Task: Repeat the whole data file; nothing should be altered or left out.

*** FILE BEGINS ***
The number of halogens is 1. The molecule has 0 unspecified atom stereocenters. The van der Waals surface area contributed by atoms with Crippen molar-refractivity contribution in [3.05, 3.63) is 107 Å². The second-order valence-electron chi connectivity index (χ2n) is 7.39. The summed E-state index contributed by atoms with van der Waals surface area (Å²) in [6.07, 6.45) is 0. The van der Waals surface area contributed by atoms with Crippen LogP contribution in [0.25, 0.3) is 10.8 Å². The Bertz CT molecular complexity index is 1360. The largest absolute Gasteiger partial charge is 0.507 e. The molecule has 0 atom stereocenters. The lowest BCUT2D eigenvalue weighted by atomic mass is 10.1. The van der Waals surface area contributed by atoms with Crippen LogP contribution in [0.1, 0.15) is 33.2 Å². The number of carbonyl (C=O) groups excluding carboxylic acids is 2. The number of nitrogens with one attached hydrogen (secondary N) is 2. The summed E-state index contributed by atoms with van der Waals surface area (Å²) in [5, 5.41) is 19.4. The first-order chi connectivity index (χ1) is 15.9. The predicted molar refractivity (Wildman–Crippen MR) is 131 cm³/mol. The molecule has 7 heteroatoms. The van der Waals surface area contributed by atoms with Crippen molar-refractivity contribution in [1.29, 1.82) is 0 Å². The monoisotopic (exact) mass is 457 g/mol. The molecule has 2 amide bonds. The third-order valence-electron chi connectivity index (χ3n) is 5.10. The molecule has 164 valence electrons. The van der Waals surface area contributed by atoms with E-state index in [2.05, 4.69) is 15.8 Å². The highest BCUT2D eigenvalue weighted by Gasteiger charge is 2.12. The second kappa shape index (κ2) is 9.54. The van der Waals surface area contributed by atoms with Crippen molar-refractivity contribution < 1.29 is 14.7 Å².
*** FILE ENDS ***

The number of halogens is 1. The molecule has 0 unspecified atom stereocenters. The van der Waals surface area contributed by atoms with Crippen molar-refractivity contribution in [3.05, 3.63) is 107 Å². The second-order valence-electron chi connectivity index (χ2n) is 7.39. The summed E-state index contributed by atoms with van der Waals surface area (Å²) in [6.07, 6.45) is 0. The van der Waals surface area contributed by atoms with Crippen LogP contribution in [0.25, 0.3) is 10.8 Å². The Bertz CT molecular complexity index is 1360. The largest absolute Gasteiger partial charge is 0.507 e. The molecule has 0 atom stereocenters. The lowest BCUT2D eigenvalue weighted by atomic mass is 10.1. The van der Waals surface area contributed by atoms with Crippen LogP contribution in [0.1, 0.15) is 33.2 Å². The number of carbonyl (C=O) groups excluding carboxylic acids is 2. The number of nitrogens with one attached hydrogen (secondary N) is 2. The summed E-state index contributed by atoms with van der Waals surface area (Å²) in [5, 5.41) is 19.4. The first-order chi connectivity index (χ1) is 15.9. The predicted molar refractivity (Wildman–Crippen MR) is 131 cm³/mol. The molecule has 7 heteroatoms. The van der Waals surface area contributed by atoms with Crippen molar-refractivity contribution in [1.29, 1.82) is 0 Å². The monoisotopic (exact) mass is 457 g/mol. The molecule has 2 amide bonds. The third-order valence-electron chi connectivity index (χ3n) is 5.10. The molecule has 164 valence electrons. The van der Waals surface area contributed by atoms with E-state index in [2.05, 4.69) is 15.8 Å². The highest BCUT2D eigenvalue weighted by Gasteiger charge is 2.12. The second kappa shape index (κ2) is 9.54. The van der Waals surface area contributed by atoms with Crippen molar-refractivity contribution < 1.29 is 14.7 Å².